Thursday, December 30, 2010

No Country For Black Men: Affirmitive Action Has No Place In Asgard, So Says A Hate Group

By Scott Tre

It’s no secret that comic fans can be overly protective of their beloved characters.  Whenever a new Hollywood adaptation is announced, fandom gears up to obsessively peruse every aspect of the production.  From casting to costume designs to the most minor story details, some fans will accept nothing but 100% fidelity to the source material.  Anyone truly familiar with both comics and films knows this to be an unreasonable request as they are two completely different mediums with different requirements.  Still, the passion of said fans is more than understandable as it often comes from a place of love, or so we’d like to think.  Sometimes, the obsessive nature of fandom reveals prejudice and bigotry.

Kenneth Branaugh’s upcoming adaptation of Thor, quite surprisingly (or not) has become a lightening rod (pun very much intended) of controversy as of late.  The casting of Idris Elba, an African American actor, as Norse God Heimdall has drawn the ire of a certain portion of the comic's following.  In the comics, as in Norse mythology, Heimdall had always been portrayed as white.  For whatever reason, the makers of the Thor movie decided to take a different direction when casting the character.  Now, this could be dismissed as nothing more than typical fanboy bitching if not for the obvious racial component.  By all accounts, Heimdall is a minor character in the comics.  All the rest of the Norse Gods, including Thor himself, will be portrayed by white actors.

Hiemdall As Envisioned in The Thor Comics

This is apparently of no consolation to obsessive fanboys, who have recently had their sentiments echoed by the unlikeliest of organizations.  The Council of Conservative Citizens has quite publicly taken issue with the casting of Elba.  The Missouri based organization is categorized as a hate group by the Southern Poverty Law Center.  Judging by the rhetoric found at Boycott Thor, a petition site that the council is either advocating or running, that categorization doesn’t seem too far off the mark.  They characterize Marvel itself as an extremist left wing organization that advocates black power and launches attacks against the tea party movement.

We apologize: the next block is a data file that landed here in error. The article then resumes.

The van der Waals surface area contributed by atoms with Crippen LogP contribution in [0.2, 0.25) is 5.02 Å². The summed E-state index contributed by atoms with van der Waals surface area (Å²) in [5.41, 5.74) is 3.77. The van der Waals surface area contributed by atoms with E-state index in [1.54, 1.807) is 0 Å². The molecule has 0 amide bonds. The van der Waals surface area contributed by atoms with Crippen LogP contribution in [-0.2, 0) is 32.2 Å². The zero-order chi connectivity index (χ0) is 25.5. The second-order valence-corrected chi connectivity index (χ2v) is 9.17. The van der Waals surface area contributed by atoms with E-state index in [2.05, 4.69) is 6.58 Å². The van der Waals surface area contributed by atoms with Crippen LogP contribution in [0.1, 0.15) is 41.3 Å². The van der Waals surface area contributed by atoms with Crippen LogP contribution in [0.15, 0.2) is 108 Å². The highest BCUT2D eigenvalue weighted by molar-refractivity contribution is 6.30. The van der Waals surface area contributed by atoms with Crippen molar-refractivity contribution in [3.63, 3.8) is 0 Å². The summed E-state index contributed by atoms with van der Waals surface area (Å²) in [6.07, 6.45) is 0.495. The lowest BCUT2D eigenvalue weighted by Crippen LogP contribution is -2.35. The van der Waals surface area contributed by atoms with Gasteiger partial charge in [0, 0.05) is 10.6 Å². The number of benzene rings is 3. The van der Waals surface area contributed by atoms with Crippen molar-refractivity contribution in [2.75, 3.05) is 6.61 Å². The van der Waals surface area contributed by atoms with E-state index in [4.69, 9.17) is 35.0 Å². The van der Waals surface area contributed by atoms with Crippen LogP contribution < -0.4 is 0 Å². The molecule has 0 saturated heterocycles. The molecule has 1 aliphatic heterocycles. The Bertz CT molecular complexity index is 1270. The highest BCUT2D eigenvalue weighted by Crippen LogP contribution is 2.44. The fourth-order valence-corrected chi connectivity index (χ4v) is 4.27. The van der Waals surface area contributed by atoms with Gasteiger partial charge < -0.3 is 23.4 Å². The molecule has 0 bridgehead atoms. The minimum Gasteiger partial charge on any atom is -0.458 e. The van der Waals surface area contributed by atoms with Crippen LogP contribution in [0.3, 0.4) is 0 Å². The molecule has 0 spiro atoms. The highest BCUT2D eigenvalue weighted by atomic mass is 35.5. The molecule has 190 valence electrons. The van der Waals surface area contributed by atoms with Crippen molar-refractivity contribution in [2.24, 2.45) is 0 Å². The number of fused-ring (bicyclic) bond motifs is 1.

I’m usually not a fan of recasting traditionally white characters as black (or vice versa).  When it was announced that Donald Glover was interested in playing Spider-man, I was less than ecstatic.  As an avowed Spider-man fan, I don’t need to see his skin color changed so I can relate to him better.  I already relate to him.  His story speaks to me just fine despite the fact that I am black and he is a white guy from Queens.  I would much rather see characters that were originally conceived as black headlining there own films.  Better yet, I’d love to see black comic creators come up with new characters and ideas for comics and screenplays.  Both are viable alternatives to re-imagining white characters as black in my book.

That being said, this kind of obsessing over a minor supporting character is clearly rooted in racism and irrational fear.  Depictions of black men in power have traditionally been problematic for racists, and now we have a black man being cast as a Norse god.  Search the mythology of any ancient culture and you are unlikely to find anything more powerful than a god.  Had Elba been cast as a mere human in the Thor universe, I wonder if the Council of Conservative Citizens would be nearly as concerned.  Their site also takes issue with the Marvel comics character the Black Panther, which they obviously see as conveying a reverse racist ideaology.  It seems that they not only have problems with black men being cast as Norse gods, but as leaders and rulers period. 

For the above mentioned reasons, I have decided to put a moratorium on my negative feelings toward this type of casting.  The Facebook page for the council of Conservative Citizens has 150 fans.  Such organizations, and those who support them, deserve to have their cages rattled if only to expose the irrationality that drives their hatred.  They fear a racially integrated world where minorities have a place in mythology and on movie screens.  Idris Elba is a capable and talented actor, and his role in Thor is first step in ensuring that he does not remain relegated to heartthrob status.  I wish him all the best, and I hope that his detractors die a slow death when the opening weekend box office receipts for Thor are tallied.     

More Power To You Brother Elba!

*Thanks To Devin Faraci over at Badass Digest for bringing this my attention.  


  1. Idris Elba is actually an English actor. He just happens to have "cross the pond" appeal and success. But yeah, much ado about nothin. I'm black, and if they'd made Thor black, then yeah, we'd have an issue. But a bit player gettin a skin treatment? Really?! THAT'S what they're up in arms about?! When they stop portraying Jesus as White, I'll advocate for increased fidelity in the casting of Comic Book characters. Peace.

  2. Very well written. Congratulations. We should remain alert about people that want to use the entertainment industry as a tool to spread hate.
    You are well balanced between a comic/movie fan and a citizen.
    Again, congrats!